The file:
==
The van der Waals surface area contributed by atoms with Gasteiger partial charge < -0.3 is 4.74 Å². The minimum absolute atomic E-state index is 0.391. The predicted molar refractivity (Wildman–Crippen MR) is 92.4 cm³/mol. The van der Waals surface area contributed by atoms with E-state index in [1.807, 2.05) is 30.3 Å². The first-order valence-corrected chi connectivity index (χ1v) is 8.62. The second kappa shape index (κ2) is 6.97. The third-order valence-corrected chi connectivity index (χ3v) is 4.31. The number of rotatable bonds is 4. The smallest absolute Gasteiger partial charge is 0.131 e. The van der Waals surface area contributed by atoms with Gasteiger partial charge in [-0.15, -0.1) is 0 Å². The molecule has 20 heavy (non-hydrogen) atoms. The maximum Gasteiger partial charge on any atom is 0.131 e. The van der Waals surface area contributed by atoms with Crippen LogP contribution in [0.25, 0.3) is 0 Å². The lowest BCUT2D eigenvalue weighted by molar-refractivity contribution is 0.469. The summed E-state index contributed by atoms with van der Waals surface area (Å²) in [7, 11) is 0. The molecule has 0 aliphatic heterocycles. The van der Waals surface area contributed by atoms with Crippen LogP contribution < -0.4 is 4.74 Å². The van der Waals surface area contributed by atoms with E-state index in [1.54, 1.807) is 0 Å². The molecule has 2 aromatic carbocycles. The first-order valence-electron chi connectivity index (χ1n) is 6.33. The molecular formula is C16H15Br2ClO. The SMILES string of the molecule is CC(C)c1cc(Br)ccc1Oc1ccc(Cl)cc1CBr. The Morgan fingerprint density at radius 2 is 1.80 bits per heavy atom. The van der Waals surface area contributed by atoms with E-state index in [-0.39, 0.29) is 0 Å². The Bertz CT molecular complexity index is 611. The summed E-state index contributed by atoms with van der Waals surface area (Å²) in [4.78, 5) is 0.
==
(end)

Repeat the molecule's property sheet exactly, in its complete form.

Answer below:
The van der Waals surface area contributed by atoms with Gasteiger partial charge < -0.3 is 4.74 Å². The minimum absolute atomic E-state index is 0.391. The predicted molar refractivity (Wildman–Crippen MR) is 92.4 cm³/mol. The van der Waals surface area contributed by atoms with E-state index in [1.807, 2.05) is 30.3 Å². The first-order valence-corrected chi connectivity index (χ1v) is 8.62. The second kappa shape index (κ2) is 6.97. The third-order valence-corrected chi connectivity index (χ3v) is 4.31. The number of rotatable bonds is 4. The smallest absolute Gasteiger partial charge is 0.131 e. The van der Waals surface area contributed by atoms with Gasteiger partial charge in [-0.15, -0.1) is 0 Å². The molecule has 20 heavy (non-hydrogen) atoms. The maximum Gasteiger partial charge on any atom is 0.131 e. The van der Waals surface area contributed by atoms with Crippen LogP contribution in [0.25, 0.3) is 0 Å². The lowest BCUT2D eigenvalue weighted by molar-refractivity contribution is 0.469. The summed E-state index contributed by atoms with van der Waals surface area (Å²) in [7, 11) is 0. The molecule has 0 aliphatic heterocycles. The van der Waals surface area contributed by atoms with Crippen LogP contribution < -0.4 is 4.74 Å². The van der Waals surface area contributed by atoms with E-state index in [1.54, 1.807) is 0 Å². The molecule has 2 aromatic carbocycles. The first-order valence-electron chi connectivity index (χ1n) is 6.33. The molecular formula is C16H15Br2ClO. The SMILES string of the molecule is CC(C)c1cc(Br)ccc1Oc1ccc(Cl)cc1CBr. The Morgan fingerprint density at radius 2 is 1.80 bits per heavy atom. The van der Waals surface area contributed by atoms with E-state index in [-0.39, 0.29) is 0 Å². The Bertz CT molecular complexity index is 611. The summed E-state index contributed by atoms with van der Waals surface area (Å²) in [4.78, 5) is 0.